Personal loans explained
By Rob Goodman
Article 1 of 3
Personal loans explained
Find out how much you can borrow with a personal loan and what the difference is between a secured and unsecured loan.
If you're looking to borrow a lump sum over a fixed period of time, an unsecured personal loan could be for you.
An unsecured personal loan will usually be cheaper than a standard, and you can borrow more than with a current account overdraft.
But you need to know how these loans work, what to watch out for and how they compare with secured loans.
Personal loans: how much do they cost?
Personal loans are a particularly good way to borrow if you need a larger amount – as a general rule, loans tend to get cheaper the more you borrow, up to a maximum of about £25,000.
Loan companies must show the annual percentage rate (APR) charged on loans in their adverts. The APR takes into account any fees and charges that you may have to pay, as well as the interest rate. This is the rate you should use to compare deals – the lower the APR, the cheaper the loan.
Go further: see our round-up of the cheapest personal loans on the market to help you find the best deal
Personal loans: pricing
Bear in mind that all advertised loan APRs are 'representative', meaning that not all successful applicants will be offered that rate. At least 51% of borrowers must get the advertised typical loan rate, but you could end up with one that’s higher.
The problem with this risk-based pricing is that because you have to apply in order to find out the rate you’ll get, the provider will run a credit search and leave a ‘footprint’ on your file. Too many credit searches within a short period of time can adversely affect your credit rating.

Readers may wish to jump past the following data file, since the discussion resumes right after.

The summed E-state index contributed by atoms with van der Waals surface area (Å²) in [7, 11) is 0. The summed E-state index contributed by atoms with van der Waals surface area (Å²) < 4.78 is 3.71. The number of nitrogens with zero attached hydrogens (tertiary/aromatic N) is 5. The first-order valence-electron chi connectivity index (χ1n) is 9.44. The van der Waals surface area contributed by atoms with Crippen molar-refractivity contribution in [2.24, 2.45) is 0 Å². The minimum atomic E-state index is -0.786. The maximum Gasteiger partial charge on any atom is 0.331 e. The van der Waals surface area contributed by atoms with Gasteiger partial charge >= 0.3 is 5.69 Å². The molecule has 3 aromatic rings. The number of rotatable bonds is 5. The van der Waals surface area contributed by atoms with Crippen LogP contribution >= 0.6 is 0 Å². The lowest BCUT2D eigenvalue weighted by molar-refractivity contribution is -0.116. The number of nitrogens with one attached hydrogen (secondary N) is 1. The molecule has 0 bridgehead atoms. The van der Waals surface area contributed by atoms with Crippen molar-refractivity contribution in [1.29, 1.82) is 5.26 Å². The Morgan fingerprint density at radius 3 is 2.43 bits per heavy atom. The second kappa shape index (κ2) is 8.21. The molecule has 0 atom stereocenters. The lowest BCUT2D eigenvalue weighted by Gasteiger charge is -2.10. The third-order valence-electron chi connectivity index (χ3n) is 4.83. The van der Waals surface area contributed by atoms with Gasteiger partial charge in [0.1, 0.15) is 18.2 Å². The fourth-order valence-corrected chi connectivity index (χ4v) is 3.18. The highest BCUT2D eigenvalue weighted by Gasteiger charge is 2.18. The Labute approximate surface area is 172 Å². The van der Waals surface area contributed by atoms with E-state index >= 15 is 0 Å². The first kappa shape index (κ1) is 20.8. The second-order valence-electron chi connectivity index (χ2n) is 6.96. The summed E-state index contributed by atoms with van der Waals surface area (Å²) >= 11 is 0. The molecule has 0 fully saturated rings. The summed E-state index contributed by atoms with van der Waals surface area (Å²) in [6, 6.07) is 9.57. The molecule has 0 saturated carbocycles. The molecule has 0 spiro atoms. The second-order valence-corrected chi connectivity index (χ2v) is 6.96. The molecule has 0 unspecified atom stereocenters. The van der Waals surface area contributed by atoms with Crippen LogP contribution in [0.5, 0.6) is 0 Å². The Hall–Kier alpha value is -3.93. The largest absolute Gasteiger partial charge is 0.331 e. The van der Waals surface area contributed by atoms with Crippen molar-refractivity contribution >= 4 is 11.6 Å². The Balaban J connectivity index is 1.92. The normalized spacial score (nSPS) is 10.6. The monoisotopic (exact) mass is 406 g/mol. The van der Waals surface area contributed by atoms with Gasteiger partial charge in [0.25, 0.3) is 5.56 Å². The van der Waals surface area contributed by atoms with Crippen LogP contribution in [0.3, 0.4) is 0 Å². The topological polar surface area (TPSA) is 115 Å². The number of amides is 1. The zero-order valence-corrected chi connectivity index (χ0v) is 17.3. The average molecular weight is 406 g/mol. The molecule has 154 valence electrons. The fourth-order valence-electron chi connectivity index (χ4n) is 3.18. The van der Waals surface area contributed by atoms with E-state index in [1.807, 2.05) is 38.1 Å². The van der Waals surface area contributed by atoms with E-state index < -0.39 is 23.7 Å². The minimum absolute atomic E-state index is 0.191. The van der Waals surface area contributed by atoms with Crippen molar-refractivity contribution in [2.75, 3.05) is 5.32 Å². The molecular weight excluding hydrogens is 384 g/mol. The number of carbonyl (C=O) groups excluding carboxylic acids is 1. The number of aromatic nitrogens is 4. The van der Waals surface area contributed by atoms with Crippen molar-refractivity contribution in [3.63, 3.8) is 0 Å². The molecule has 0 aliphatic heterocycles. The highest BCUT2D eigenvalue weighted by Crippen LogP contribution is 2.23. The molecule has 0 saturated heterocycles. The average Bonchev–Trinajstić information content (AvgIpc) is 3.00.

Go further: check your credit report before applying for any form of credit to get a better idea of how likely you are to be accepted
Personal loans: fixed rate, fixed term
Most unsecured personal loan providers will lend you a fixed amount of money at a fixed rate, to be paid back over a fixed period of time. This means that you'll know from the day you take it out how much you’ll have to pay each month, when the loan is due to be repaid and the total amount of interest you'll be charged.
Usually, you can borrow between £1,000 and £10,000 with a personal loan, although loans for as much as £25,000 are sometimes available. Personal loans are generally paid back over a period of between three and 10 years.
Go further: peer-to-peer lending explained – find out about an alternative way to borrow
Personal loans: early repayment penalties
If you want to pay more off your loan each month than is required, or want to pay it off entirely with a lump sum before the end of the term, some lenders might charge you a penalty for the privilege. It isn't unusual to be charged one or two months' interest.
However, there are loan providers who don't charge early repayment penalties. If you think you might be able to pay off your loan early, it makes sense to go for one of these.
Go further: how to cancel a loan – we explain what to look out for if you want to cancel a loan early.
Personal loans: secured or unsecured?
Secured loans are backed by your property, meaning that your home could be repossessed if you're unable to keep up with repayments. For this reason, it's wise to tread very carefully when considering this type of borrowing.
Secured loans might be worth considering if you want to borrow a larger amount, as their rates tend to be slightly lower than unsecured loans. However, secured loans also tend to have higher minimum advances and longer minimum terms. It's important to remember that paying a lower loan rate over a longer period of time can be more expensive than taking out a higher rate loan over a shorter period.
Secured loans have variable rates, meaning that your provider can increase the cost of borrowing at any time. However, because unsecured loans are at a fixed rate, you know from the outset how much you'll be paying.
Go further: your loan options – find out about the different ways to borrow and decide which is best for you
- Last updated: July 2016
- Updated by: Rob Goodman